estYear = year; 
     } 
// Create an instance method to print output. You can also print output in const. 
      void display() 
      { 
         System.out.println(scName+ " " +estYear); 
      } 
// Main method declaration. 
     public static void main(String[] args) 
     { 
// Create the first object with object reference variable sc. 
       School sc = new School(); // Calling default constructor. 

// Create second object with object reference variable sc1. 
       School sc1 = new School("RSVM"); // Calling one parameterized constructor because the declaration of an object is followed by one argument. 

// Create the third object with object reference variable sc2. 
       School sc2 = new School("RSVM",1975); // Calling two parameterized constructor because the declaration of an object is followed by two arguments. 

// Now, call methods using reference variables sc, sc1 and sc2 one by one to print output. 
      sc.display(); 
      sc1.display(); 
      sc2.display(); 
    } 
  }
Output: 
       RSVM 1975 
       RSVM 0 // Here 0 is the default value provided by one default constructor because we did not pass any value from one parameter constructor for second instance variable. 
       RSVM 1975

In the preceding program, there are three constructors for the “School” class. The first form does not accept any argument. The scName and estYear instance variables are initialized with “RSVM” and 1975.


The second form accepts one string argument. This value is used to initialize the scName instance variable.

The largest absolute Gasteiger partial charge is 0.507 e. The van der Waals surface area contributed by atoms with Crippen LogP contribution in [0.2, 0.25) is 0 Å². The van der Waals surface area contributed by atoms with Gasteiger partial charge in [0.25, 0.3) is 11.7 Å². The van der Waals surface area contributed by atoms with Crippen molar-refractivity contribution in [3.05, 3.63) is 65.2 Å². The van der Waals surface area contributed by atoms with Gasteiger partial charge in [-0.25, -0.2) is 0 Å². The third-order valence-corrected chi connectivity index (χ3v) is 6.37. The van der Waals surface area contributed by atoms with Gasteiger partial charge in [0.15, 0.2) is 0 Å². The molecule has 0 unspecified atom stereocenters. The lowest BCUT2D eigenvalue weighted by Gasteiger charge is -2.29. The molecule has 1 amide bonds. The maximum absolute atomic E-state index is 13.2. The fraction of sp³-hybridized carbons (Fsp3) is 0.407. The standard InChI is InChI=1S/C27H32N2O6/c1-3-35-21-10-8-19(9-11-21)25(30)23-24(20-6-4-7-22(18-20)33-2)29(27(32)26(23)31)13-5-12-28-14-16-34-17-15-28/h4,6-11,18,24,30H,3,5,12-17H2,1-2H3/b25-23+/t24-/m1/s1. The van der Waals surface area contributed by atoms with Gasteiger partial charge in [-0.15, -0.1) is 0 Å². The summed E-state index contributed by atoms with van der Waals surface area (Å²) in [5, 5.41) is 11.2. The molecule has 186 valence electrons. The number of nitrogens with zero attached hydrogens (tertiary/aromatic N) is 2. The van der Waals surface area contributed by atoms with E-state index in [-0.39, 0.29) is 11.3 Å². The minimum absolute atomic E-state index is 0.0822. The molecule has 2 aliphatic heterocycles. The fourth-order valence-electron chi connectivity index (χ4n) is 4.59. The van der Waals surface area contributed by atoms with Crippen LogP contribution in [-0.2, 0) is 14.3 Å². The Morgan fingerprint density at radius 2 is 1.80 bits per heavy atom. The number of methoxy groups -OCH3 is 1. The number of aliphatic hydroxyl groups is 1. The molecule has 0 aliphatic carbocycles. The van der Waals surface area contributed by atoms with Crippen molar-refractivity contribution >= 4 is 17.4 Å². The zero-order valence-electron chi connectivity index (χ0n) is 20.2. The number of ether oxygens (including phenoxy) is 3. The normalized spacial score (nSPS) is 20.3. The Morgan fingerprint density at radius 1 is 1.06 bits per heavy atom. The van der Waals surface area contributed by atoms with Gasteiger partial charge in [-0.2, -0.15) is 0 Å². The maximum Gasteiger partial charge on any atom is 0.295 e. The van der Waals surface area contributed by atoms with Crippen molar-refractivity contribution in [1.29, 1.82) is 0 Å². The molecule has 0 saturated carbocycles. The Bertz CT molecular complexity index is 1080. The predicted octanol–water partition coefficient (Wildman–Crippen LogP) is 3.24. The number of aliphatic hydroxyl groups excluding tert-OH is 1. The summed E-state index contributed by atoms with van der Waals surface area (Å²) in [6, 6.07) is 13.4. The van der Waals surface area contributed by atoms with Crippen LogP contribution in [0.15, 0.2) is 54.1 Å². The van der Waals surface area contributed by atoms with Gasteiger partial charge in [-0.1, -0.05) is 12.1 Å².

The third form accepts two arguments string and int. These values are used to initialize scName and estYear instance variables. Thus, overloaded constructor can initialize an object by using different types of data.

Let’s create another program where an Employee class contains three constructors. Each of them will be used to initialize an object depending upon the values we have.

Program source code 2: 

package constructorOverloadingPrograms; 
 public class Employee 
 { 
   Employee() 
   { 
      System.out.println("Employee Details:"); 
   } 
Employee(String name) 
{ 
   System.out.println("Employee name: " +name); 
 } 
Employee(String nCompany, int id) 
{ 
   System.out.println("Company name: " +nCompany); 
   System.out.println("Employee id: " +id); 
 } 
} 
public class Myclass 
{ 
  public static void main(String[] args) 
   { 
      Employee emp = new Employee(); 
      Employee emp2 = new Employee("Deep"); 
      Employee emp3 = new Employee("HCL", 12234); 
   } 
}
Output: 
       Employee Details: 
       Employee name: Deep 
       Company name: HCL 
       Employee id: 12234
The flow of execution of preceding programs is shown in the below figure.
Java Overloaded constructor based on parameter list

this Reference in Java


All instance methods or constructors accept an implicit argument called “this” which refers to the current object. The current object is the object on which the method is called and ‘this’ reference can be used inside any method or constructor to refer to the current object.